In the last two years, he’s done one-man shows for billionaires at their palatial estates; the French Alps, Montenegro, Paris. There was a show for the president of Kazakhstan.
Oh, and the show at Windsor Castle for the Royal Family, which explains the picture of Darcy meeting Queen Elizabeth II that’s hanging on his apartment wall.
“I’ve seen some places that I didn’t even know existed,” he says.
“It’s crazy to think about it now. It’s six years since Bruce (died) now. I threw myself into booking anything that I could. I never really looked back. This tragedy happens and the only way for me to sort of get by is to be focused on this as much as I could be.
“Looking back on it now, it’s a correlation, completely. The weight never goes away. You live with it, but it’s how you live with it. I’d still be doing this, I just don’t know if I would have felt the need to go head-first, as hard as I could, for as long as I can. Still.”
Are there times when it doesn’t even feel real?
“I don’t know if it ever really does seem real,” he says. “It’s weird. I still have moments when stuff happens, and that’s when I would call him. That’s the hardest for me. Or when I see one of my best friends mess around with his brother, like we would.”
Life is a mystery, sometimes. He calls his career passion “accidental.” When he was eight or nine years old, his father showed him a so-called card trick at the kitchen table. Scott fanned out a deck in front of his boy and said, “Pick one.”
After fumbling around with the cards, the father produced one and said, “Is this it?”
The boy’s eyes grew wide. It was! “I was like, ‘What? How did you do that?’”
Turns out, Scott didn’t know how he did it. It was a complete fluke. A one-in-52 chance, to be exact. But his son was hooked — for life.
And it’s not lost on Darcy that his success in the wake of his brother’s death has allowed him to be an integral part of the family’s efforts to establish the Bruce Oake Foundation with the goal of building a $14-million recovery centre.
From June 6 to June 9, he’ll perform four shows at the Burton Cummings Theatre; the proceeds will go to the foundation. True North Sports and Entertainment, which owns the venue, isn’t charging rent.
If they sell out, the four shows could raise $500,000.
“There’s more to this than we can ever explain,” Darcy says. “I mean, I don’t want to sound like a crazy hippie. But it’s the way things have unfolded in my life and the way I see things. All of this has to mean something.
“I’m in a position now where we can make this (treatment centre) happen. We have to make this happen.”
After six years of dogged determination, his family’s dream is slowly taking shape. They are close to acquiring a piece of land large enough to house the 35,000-square-foot facility.
Accounting giant MNP, legal firm MLT Aikins and MMP Architects are providing their services, pro bono. The project has been pitched to the city and provincial governments, along with several potentially large donors, and the response has been positive. In the last six months, Scott and Anne’s vision is getting close to reality.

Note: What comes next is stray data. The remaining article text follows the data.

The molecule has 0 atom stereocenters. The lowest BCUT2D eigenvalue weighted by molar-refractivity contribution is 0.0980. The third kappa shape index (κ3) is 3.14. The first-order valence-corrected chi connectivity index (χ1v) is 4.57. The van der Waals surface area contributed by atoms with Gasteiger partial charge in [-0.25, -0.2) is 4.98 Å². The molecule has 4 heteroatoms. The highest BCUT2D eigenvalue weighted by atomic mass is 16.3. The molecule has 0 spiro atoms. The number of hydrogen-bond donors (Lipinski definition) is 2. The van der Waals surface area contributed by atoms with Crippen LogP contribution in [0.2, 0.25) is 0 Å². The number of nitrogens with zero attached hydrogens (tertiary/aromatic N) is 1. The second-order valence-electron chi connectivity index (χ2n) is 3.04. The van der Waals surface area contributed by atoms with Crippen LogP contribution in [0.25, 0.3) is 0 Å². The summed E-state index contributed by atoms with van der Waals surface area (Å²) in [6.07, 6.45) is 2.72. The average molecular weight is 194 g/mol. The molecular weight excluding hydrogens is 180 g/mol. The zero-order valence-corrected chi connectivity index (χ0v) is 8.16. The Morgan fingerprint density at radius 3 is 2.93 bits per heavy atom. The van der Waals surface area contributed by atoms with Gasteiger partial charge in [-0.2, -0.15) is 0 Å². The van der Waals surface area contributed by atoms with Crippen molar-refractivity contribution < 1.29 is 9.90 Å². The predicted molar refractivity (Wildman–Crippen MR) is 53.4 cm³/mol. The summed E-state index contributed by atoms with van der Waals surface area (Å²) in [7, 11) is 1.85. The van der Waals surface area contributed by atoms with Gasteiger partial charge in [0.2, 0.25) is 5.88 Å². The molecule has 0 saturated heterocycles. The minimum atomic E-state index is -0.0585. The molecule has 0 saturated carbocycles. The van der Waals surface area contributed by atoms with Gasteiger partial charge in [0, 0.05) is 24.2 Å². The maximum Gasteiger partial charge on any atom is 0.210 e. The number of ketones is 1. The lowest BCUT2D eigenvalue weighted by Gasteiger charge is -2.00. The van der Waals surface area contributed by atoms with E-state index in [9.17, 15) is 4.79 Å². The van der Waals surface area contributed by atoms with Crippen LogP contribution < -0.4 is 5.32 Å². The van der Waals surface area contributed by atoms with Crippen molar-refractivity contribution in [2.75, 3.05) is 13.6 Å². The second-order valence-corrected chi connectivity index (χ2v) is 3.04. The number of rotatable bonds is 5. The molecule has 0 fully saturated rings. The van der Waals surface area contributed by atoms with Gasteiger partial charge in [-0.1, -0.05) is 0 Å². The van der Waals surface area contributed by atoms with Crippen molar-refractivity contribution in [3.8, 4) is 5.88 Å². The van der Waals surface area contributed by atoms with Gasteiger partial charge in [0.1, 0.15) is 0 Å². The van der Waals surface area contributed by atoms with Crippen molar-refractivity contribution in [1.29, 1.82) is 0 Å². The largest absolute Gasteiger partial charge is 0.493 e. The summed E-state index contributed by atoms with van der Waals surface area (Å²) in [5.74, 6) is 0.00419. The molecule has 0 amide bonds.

“We had a lot of periods where we were discouraged, thinking this would never get down,” Scott says. “But it’s beginning to feel like we have a good chance to get to the finish line, too.”
He says the current crisis involving fentanyl and other deadly opioids only underlines the need for a long-term drug recovery centre in Manitoba.
In the last four years, there were 61 deaths in Manitoba directly or indirectly caused by fentanyl, the province’s Chief Medical Examiner’s office says, with more autopsy reports to be completed.
“People are dying now,” Scott says. “Here’s the essential problem: we’re caught in the hard grip of this horrid opioid crisis that’s not going to get any better unless treatment is made available for the percentage of addicts who can’t afford it. I’m not sure what that number is, but I’m guessing 95 per cent, maybe.
“If it costs $100 dollars a day for treatment, for most addicts that might as well be $1,000 a day. They don’t have it.”
Other treatment centres have waiting lists that can be up to six months.
“It’s pretty hard not to conclude that we’re leaving a generation of addicts out there to die,” he says.
The Bruce Oake Foundation would be run by the Calgary-based Fresh Start Recovery Centre, founded in 1992, which boasts an 81 per cent group completion rate and a 55 per cent success rate of continuous abstinence-based recovery at one year.
In March, the Alberta provincial government announced it would spend $7 million to nearly double the number of recovering addicts who can be housed at Fresh Start, a 50-bed facility with another 20 beds for men who have completed the treatment program.
Like Fresh Start, the planned Oake recovery centre will be a three-phase program. Phase 1, which is intensive treatment, will last three to four months. Phase 2 involves integration back into the community and finding a job, and patients will be able to continue living in the facility. Phase 3 will offer the option of continuing to live at the centre in a safe environment, with restrictions, for up to three years.
“Twenty-eight days, 45 days, 90 days is not enough,” Scott says.” We call those rinse and wash and spin-dry stays.”
There would be no cost to addicts if they can’t afford it, and no one will be turned away, he says.
Ross Rutherford, a former CBC colleague who has known the Oakes for 37 years, says the project has become a mission for the family.
“I can’t imagine what they’ve gone through,” says Rutherford, whose daughters Courtney and Stephanie grew up with the Oake boys.
“Losing a child, it couldn’t be any worse. But I know that they wanted to do something so Bruce’s death means something. And I think they’ve done it the right way, too. They’ve been quietly working under the radar, talking to the right people, gathering information, doing business plans. They’ve done it all.
“It tears your heart out because you’re listening to someone who tried everything they could. They did everything. And in the end, the drugs won out. So for them to say, ‘We’re not going to let this death be in vain,’ is their testament to say, ‘How can we change this?’